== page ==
Friday, November 15, 2013

Professional Excel Support and Consulting

Just about anybody who has a column of numbers to add up, uses Excel. In fact, Excel is probably the most used software application program ever distributed.

Although Excel is pretty user-friendly, many of the worksheets created aren’t. After all, the creation of a worksheet isn’t restricted to people who understand how to use it.

I was once called in to help figure out what was wrong with a worksheet. Although a little more complicated than this description, the worksheet consisted of columns of numbers with totals below them. The problem was that when any of the numbers in the worksheet were changed, the affected totals didn’t update. It didn’t take too long to figure out that the totals weren’t formulas. The creator of the worksheet had used an adding machine to add up the columns and then manually entered the totals.

For most of us, Excel is a great tool. I have seen many instances where people saved hours of work each month with well-designed worksheets.

But when you have an Excel worksheet that doesn’t work or you have a problem you can’t figure out, give Summit Training a call. Let us work directly with you to help identify and solve your Excel problems.

We can come to you directly, or we can work remotely and save you the cost of travel. Our introductory, hourly rate for Excel help is $95.

Thursday, August 8, 2013

ASK AMY: Zoom with Mouse

This is a mouse tip that appears to work in most Microsoft Office Applications and now that I know about it, I don’t know how I’d get along without it.

I stumbled upon this a few weeks ago and it was so simple that I thought maybe everyone knew it but me. But when I asked a few people, they were surprised too.

If you want to zoom in on a particular item (a word, a picture, or other object.) using the mouse, hold down the CTRL key and roll the mouse wheel forward. To zoom out, hold down the CTRL key and roll the mouse wheel backwards. Easy! 

I find this really helpful when working in Microsoft Publisher.

Tuesday, July 9, 2013

ASK AMY: Using Excel's Large and Small Functions

Recently I was asked if there was a way to find the second largest number in a range of cells. Off the top of my head I didn’t know the answer; however, after a little research I discovered the LARGE and SMALL functions.

For example, if you want to find the second largest number in a range of cells in column C the formula would look like:
=LARGE(C5:C305, 2)
  • =LARGE  is the name of the function
  • (C5:C305, is the range of cells (data set) of the numbers to be examined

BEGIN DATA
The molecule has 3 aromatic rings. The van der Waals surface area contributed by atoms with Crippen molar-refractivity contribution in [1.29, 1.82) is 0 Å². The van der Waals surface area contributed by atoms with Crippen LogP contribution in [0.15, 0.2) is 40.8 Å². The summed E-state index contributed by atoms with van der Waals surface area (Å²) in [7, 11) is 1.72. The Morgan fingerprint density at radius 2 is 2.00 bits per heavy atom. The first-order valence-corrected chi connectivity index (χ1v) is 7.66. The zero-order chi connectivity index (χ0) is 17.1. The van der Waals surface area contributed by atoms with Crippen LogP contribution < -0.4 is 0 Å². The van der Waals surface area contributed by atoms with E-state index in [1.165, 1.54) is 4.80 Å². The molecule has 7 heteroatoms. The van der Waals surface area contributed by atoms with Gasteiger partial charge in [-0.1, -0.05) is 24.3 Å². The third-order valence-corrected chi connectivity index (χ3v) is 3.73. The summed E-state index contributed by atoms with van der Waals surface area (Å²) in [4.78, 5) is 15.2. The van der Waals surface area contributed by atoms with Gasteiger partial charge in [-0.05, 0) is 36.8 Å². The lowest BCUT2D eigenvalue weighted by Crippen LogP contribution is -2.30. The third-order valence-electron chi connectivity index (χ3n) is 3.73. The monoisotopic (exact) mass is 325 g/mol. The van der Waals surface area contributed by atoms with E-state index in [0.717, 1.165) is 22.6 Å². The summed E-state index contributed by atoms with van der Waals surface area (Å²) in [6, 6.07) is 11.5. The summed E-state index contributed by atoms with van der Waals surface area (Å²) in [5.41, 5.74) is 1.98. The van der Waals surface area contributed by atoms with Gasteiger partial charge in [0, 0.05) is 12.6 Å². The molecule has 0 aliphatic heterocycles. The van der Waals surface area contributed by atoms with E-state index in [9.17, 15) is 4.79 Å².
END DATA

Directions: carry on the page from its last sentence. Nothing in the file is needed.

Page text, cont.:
• 2) is the k-th largest number within that data set

The SMALL function works the same way.

Friday, June 7, 2013

ASK AMY: Filling a Shape with a Picture

After last month’s tip appeared (Cropping a picture to a Shape), I was asked if I could fill a shape with a picture. Here are the steps to accomplish that. This tips works in PowerPoint, Word, and Publisher:

1. Select the shape you want to fill with a picture and add it to your document. Select the shape so that it has selection handles displayed on each corner and each edge.
2. The Drawing Tools tab has been added to the tab line.
    a. Click on it and from within the Shape Styles group.
    b. Click on the Shape Fill button.  A gallery displays:

3. From the gallery,
    a. Select Picture. The Insert Picture dialog box displays.
    b. Navigate to where the picture you want to insert into the shape is saved.
    c. Select it and click on the Insert button. The picture fills the shape.


Wednesday, April 24, 2013

Ask Amy: Cropping a Picture to a Shape

Cropping a Picture to a Shape

These steps will work in Microsoft Word or PowerPoint version 2010

  1. Select the picture to be cropped to shape. It will have round selection handles on each corner and square selection handles ion the middle of each side.
  2. Click on the Picture Tools Format tab.
  3. Perform the following steps:
    1. Click on the bottom of the Crop button
    2. From the drop-down menu, select Crop to Shape.
    3. Make a Selection from the Shapes Gallery. In our example, we chose Trapezoid.

The picture will be cropped to the shape:


Tuesday, April 2, 2013

Ask Amy: PowerPoint SmartArt Tip

When I’m working in PowerPoint is there any way to turn a bulleted list into a piece of SmartArt without retyping it?

  1. Yes, select the bulleted list to be converted to SmartArt.
  2. Right click on it.
  3. From the shortcut menu, select Convert to SmartArt.
  4. Make a selection from the gallery of SmartArt shapes.

Your bullets are converted into SmartArt and quickly go from this ….

To this: